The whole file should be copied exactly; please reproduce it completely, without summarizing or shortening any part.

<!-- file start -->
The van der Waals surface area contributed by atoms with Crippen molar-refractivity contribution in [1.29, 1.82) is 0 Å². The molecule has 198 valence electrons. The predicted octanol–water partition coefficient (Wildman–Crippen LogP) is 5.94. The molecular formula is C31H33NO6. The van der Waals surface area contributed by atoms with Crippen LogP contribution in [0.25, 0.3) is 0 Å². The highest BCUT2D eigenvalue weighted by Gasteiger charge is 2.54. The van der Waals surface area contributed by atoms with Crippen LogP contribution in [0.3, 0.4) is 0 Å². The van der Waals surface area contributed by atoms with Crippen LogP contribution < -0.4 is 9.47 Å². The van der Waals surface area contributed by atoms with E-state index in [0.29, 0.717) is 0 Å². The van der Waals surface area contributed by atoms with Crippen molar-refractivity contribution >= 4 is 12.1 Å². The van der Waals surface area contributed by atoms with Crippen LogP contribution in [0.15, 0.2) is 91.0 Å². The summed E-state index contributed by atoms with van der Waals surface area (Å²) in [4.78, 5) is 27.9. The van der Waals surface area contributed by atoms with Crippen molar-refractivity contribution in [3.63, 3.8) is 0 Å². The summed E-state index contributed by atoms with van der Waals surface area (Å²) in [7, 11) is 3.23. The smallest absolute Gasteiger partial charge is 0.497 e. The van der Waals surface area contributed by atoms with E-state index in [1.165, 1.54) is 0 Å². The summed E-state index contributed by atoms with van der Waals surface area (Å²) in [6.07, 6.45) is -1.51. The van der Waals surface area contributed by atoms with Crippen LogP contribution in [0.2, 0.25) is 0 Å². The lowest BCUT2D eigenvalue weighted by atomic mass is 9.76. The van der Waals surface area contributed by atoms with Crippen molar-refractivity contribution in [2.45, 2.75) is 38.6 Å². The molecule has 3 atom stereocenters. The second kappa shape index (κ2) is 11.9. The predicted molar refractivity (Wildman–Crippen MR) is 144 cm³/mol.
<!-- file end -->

The van der Waals surface area contributed by atoms with Crippen molar-refractivity contribution in [1.29, 1.82) is 0 Å². The molecule has 198 valence electrons. The predicted octanol–water partition coefficient (Wildman–Crippen LogP) is 5.94. The molecular formula is C31H33NO6. The van der Waals surface area contributed by atoms with Crippen LogP contribution in [0.25, 0.3) is 0 Å². The highest BCUT2D eigenvalue weighted by Gasteiger charge is 2.54. The van der Waals surface area contributed by atoms with Crippen LogP contribution in [0.3, 0.4) is 0 Å². The van der Waals surface area contributed by atoms with Crippen LogP contribution < -0.4 is 9.47 Å². The van der Waals surface area contributed by atoms with E-state index in [0.29, 0.717) is 0 Å². The van der Waals surface area contributed by atoms with Crippen molar-refractivity contribution >= 4 is 12.1 Å². The van der Waals surface area contributed by atoms with Crippen LogP contribution in [0.15, 0.2) is 91.0 Å². The summed E-state index contributed by atoms with van der Waals surface area (Å²) in [4.78, 5) is 27.9. The van der Waals surface area contributed by atoms with Crippen molar-refractivity contribution in [3.63, 3.8) is 0 Å². The summed E-state index contributed by atoms with van der Waals surface area (Å²) in [7, 11) is 3.23. The smallest absolute Gasteiger partial charge is 0.497 e. The van der Waals surface area contributed by atoms with E-state index in [1.165, 1.54) is 0 Å². The summed E-state index contributed by atoms with van der Waals surface area (Å²) in [6.07, 6.45) is -1.51. The van der Waals surface area contributed by atoms with Crippen LogP contribution in [0.2, 0.25) is 0 Å². The lowest BCUT2D eigenvalue weighted by atomic mass is 9.76. The van der Waals surface area contributed by atoms with Crippen molar-refractivity contribution in [2.45, 2.75) is 38.6 Å². The molecule has 3 atom stereocenters. The second kappa shape index (κ2) is 11.9. The predicted molar refractivity (Wildman–Crippen MR) is 144 cm³/mol.